Whites Confronting Racism: What Confrontations Are Most Appreciated by Blacks?
Bak, Hyeonjin, Psychology - Graduate School of Arts and Sciences, University of Virginia
Trawalter, Sophie, BA-Frank Batten School, University of Virginia
Previous work in social psychology has defined effective confrontations as ones that reduce prejudice. While prejudice reduction is an important outcome, this approach has resulted in a large body of research focusing mostly on the perspectives of the majority group members, ironically ignoring the targets’ perspectives. To understand how target group members perceive confrontations, we conducted studies in two phases. In Phase 1, we documented when and how Whites confront racial bias; specifically, what they would say in response to a prejudiced remark. We found that low-prejudiced Whites who felt anger and moral outrage (vs. sympathy, empathy, or guilt) in response to a racist comment were more likely to confront. In Phase 2, we explored Blacks’ reactions to those confrontations; specifically, we asked them to evaluate a sample of confrontations from Phase 1. We found that Black participants appreciated almost all confrontations, especially those that were direct, targeted the action (but not the person), and connected instances of interpersonal prejudice to systemic racism. This work has important implications for promoting White allies and reducing prejudiced behavior.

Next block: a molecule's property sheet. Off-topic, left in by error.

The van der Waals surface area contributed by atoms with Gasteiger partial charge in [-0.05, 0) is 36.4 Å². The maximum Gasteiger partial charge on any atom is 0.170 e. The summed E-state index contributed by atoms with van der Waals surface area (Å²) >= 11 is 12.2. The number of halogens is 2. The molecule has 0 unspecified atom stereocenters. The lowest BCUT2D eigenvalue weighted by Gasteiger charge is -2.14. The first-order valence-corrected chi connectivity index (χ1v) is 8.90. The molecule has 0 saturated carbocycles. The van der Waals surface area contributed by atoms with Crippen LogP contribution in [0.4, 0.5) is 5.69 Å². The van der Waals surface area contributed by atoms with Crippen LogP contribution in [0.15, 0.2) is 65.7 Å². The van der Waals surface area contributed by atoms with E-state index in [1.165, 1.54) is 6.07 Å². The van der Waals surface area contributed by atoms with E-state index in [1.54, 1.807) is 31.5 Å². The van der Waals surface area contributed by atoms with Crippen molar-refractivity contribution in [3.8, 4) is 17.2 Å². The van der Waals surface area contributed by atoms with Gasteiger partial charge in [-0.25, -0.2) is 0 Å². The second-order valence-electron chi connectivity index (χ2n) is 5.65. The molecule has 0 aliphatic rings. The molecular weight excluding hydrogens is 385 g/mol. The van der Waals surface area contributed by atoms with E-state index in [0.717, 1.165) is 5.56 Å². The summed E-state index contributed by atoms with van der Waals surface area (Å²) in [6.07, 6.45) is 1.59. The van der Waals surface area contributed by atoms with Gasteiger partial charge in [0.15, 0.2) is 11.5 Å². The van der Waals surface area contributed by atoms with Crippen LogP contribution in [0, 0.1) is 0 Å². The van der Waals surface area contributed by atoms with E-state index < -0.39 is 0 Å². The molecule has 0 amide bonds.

MA (Master of Arts)